One of the big themes of the year has undoubtedly been the growing realisation that advertising revenues alone are not going to sustain publishing and that exploring the potential for reader revenues is the future.
True, publishers are getting better at articulating the contextual benefits of their premium advertising offering and are partnering with each other to offer greater scale and ease of purchasing, and social media is not without its own problems. But … even were the ad dollars to start returning, we should be careful not to make the same mistake twice – that of giving our valuable content away for free. Two exponents of the open access model – The Independent and The Guardian – are both now pursuing membership models.
Peter Houston makes the case for reader revenues very eloquently in The InPublishing Guide to Paid Content Strategies (copies still available 😊), as does Juan Señor of Innovation Media Consulting whenever he pops up at industry events, as he did recently at the PPA’s Independent Publishers Conference.
Juan is a most persuasive speaker and has a lovely turn of phrase. It is hard to find fault with the logic of his case. Here are some of the points he made: 1. There is no digital miracle; unless you get people to pay for your content, you have no future. Only journalism can save journalism. 2. Everything that generates value should generate revenue. 3. Put up a wall – pay or data: publishers must demand dollars or data for viewing content. Otherwise, game over. 4. The wall no longer needs to be hard or soft: the future is dynamic. 5. Publishing fact of life: money is made where the article is viewed: make your site the destination. 6. Stop playing offence; start playing defence. Social media has peaked and is starting to go downhill, so publishers must press home their advantage.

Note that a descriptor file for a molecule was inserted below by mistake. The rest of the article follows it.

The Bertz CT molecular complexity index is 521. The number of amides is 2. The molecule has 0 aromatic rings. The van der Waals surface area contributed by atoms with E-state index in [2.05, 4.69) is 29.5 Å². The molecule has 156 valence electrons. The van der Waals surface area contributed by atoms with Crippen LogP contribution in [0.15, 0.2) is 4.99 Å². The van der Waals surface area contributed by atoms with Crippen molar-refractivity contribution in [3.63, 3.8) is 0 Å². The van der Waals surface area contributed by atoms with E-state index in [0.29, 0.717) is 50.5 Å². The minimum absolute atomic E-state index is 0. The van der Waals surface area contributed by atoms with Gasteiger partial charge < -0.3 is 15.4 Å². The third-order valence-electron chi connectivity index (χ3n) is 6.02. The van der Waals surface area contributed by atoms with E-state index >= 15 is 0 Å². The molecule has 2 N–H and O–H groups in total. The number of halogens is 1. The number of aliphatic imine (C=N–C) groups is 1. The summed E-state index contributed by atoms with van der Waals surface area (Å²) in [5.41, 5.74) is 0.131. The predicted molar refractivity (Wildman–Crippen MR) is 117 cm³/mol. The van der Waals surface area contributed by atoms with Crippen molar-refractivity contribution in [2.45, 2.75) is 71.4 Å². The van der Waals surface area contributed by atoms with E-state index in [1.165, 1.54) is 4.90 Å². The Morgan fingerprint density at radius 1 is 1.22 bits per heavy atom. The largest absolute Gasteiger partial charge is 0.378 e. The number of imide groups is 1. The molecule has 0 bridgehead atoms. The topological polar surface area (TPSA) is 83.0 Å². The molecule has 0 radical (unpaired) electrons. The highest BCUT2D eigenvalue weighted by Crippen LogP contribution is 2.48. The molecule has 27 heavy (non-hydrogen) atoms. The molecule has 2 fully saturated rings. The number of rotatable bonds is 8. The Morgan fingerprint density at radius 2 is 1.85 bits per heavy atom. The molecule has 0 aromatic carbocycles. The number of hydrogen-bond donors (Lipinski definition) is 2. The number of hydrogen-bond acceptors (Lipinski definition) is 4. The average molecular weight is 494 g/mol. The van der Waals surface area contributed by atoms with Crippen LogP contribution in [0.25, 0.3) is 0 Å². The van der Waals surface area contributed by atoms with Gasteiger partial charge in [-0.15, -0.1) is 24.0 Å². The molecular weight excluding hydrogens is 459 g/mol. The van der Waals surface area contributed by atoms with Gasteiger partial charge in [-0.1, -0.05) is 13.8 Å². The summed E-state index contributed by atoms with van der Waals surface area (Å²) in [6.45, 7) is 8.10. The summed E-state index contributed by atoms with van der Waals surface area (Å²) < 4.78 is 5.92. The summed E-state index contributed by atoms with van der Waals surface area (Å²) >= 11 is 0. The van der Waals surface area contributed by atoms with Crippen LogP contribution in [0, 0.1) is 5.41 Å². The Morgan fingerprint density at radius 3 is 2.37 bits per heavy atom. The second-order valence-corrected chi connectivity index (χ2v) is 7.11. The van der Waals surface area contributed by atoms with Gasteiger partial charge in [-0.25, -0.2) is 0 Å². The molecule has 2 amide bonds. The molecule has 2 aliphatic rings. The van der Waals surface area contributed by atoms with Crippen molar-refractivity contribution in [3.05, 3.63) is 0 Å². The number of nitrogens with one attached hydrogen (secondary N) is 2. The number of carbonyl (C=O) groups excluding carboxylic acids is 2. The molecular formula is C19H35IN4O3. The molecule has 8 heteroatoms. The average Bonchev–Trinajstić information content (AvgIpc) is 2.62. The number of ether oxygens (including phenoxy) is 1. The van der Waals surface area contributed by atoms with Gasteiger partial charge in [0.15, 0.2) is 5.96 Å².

2018 was a busy year for InPublishing as we launched two new products; firstly, in June, our first paid-for product (Peter’s guide); secondly, in September, our first physical event – a roundtable looking at ‘The Technical Challenges & Opportunities Facing Publishers’. It went very well and I’m grateful to PCS for sponsoring the event and the senior publishing people who came along to share their expertise. I have written up the main themes in an article for this issue and you can see a short promotional video here.
Publishers nowadays seem to be permanently busy. Anything once resembling a quiet time in our schedules has been ironed out by the 24/7 demands of the digital world and we’re all in a state of perpetual motion. Exhausting.
Finally, happy birthday to us! Yes, that time of year again. Our 15th, to be precise. It’s now a truism to say that the pace of change is accelerating and that more disruption lies ahead of us than behind us. We have another busy year planned for 2019 and – I know I’m going to regret saying this – our new website is almost ready. Long overdue – nobody’s fault; these things just take forever – but hopefully it’ll be worth the wait. More info to follow in the new year.
As always, thank you to our advertisers, in the magazine, the newsletter and on our website. Please call them.